All of which means the film hinges on Washington. The first thing you hear from him is his laugh: bemused as he and Banquo (the British stage actor Bertie Carvel) stumble upon the three witches who reveal these two men’s fates. Washington is older than most actors who have played Macbeth—conspicuously so, the gray in his hair and beard popping in Delbonnel’s stark B&W—but instead of subverting something fundamental to the character, it accentuates a period-appropriate fact: that a figure of Macbeth’s military stature at the play’s beginning would, in the 11th century, be staring down the final chapter of his life. This in turn underlines the quasi-spiritual way royalty was talked about by those who respected its authority.
Coen and Washington isolate in macbeth‘s first act one of the text’s most compelling themes: the willingness of men who should know better to mistake the arbitrary for the divine. Washington’s reading, when he is about to be named Thane of Cawdor, of the line, “Why do you dress me in borrowed robes?” is at once defensive and accusatory, hopeful but full of suspicion. Is his new station—one predicted by figures either supernatural or mundanely deranged—a reward granted on a whim, or something predestined? Throughout the film, Washington plays Macbeth as someone who is unwilling to probe this, at least consciously, but whose megalomania may in fact be overcompensation for deep self-doubt. In his casual but precise reading of Shakespeare’s dialogue, Washington traces the outline of a better nature that’s struggling to get to the surface, but never quite does.
While Washington has the gravitas to make Macbeth’s moments of fury truly unsettling, his performance is also nuanced enough to make the king seem petty, petulant, small. Perhaps most impressively, he communicates—subtly but unmistakably—that, while Lady Macbeth pushes him to kill King Duncan, Macbeth enjoys having someone onto whom he can offload this moral weight. When critics study Will Smith’s career, most break it into two periods: his early, staggering run of blockbusters, and then his later work, which includes occasional hits and celebrated performances, but is marred by strange choices and some very public examples of Smith declining tantalizing opportunities—The Matrix and Django Unchained among them. At points in The Tragedy of Macbethespecially in its second act, I thought of one notable offer that Washington passed on: the title role in Tony Gilroy’s Michael Clayton. That character, who was played by George Clooney instead, reverses Macbeth’s trajectory, seeing a man’s unexamined ambition melt away as a moral unease kicks in. When Washington’s Macbeth drags his feet on going through with the plot that would give him the throne, you can feel his relief when Lady Macbeth essentially asks him, “When did you become so fucking delicate?”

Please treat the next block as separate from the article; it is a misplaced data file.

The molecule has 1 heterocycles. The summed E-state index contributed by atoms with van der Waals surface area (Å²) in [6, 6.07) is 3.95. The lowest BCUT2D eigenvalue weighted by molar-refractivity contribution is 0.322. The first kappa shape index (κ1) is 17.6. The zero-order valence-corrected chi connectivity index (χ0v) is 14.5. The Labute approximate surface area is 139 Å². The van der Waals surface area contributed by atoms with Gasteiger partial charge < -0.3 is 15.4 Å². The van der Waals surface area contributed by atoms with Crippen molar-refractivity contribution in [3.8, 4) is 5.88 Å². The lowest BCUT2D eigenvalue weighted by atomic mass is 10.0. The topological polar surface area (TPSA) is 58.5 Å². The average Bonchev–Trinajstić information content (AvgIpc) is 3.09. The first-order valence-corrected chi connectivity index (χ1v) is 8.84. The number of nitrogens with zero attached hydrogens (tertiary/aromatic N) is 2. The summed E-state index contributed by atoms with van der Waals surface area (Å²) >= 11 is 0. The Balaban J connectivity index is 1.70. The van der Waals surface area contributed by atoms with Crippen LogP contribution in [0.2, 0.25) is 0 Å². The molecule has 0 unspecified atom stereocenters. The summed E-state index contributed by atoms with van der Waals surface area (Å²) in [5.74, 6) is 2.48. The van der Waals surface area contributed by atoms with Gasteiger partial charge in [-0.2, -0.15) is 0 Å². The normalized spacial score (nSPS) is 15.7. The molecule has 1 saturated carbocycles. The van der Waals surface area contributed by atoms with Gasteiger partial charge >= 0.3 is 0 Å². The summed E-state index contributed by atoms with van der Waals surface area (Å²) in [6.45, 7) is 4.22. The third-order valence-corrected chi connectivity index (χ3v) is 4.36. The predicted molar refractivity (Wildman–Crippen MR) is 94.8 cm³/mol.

There is undoubtedly a LeBron thing going on with Washington, where his baseline excellence is held against him during awards season. Though a two-time winner (for Training Day and in Supporting Actor for 1989’s Glory), he has just as often gone unrewarded for great work in great films (Malcolm X), great work in pretty-good films (The Hurricane), and great work in films he directed himself (his adaptation of August Wilson’s Fences). He will not take home his third Oscar for The Tragedy of Macbethbut Washington should take some comfort in the fact that there is now filmed proof of his Shakespeare mastery, evidence that was not so readily available when he played Brutus in the 2005 Broadway revival of Julius Caesar, which received middling reviews (though not for his performance). The only people who should be uncomfortable are his fellow nominees. Given the way he glared at Casey Affleck during that actor’s acceptance speech for Manchester by the Sea, it doesn’t take much to imagine an irked Denzel dragging some poor enemy’s severed head across the stage.
Paul Thompson is a writer based in Los Angeles. His work has appeared in RollingStone, new York magazine QG.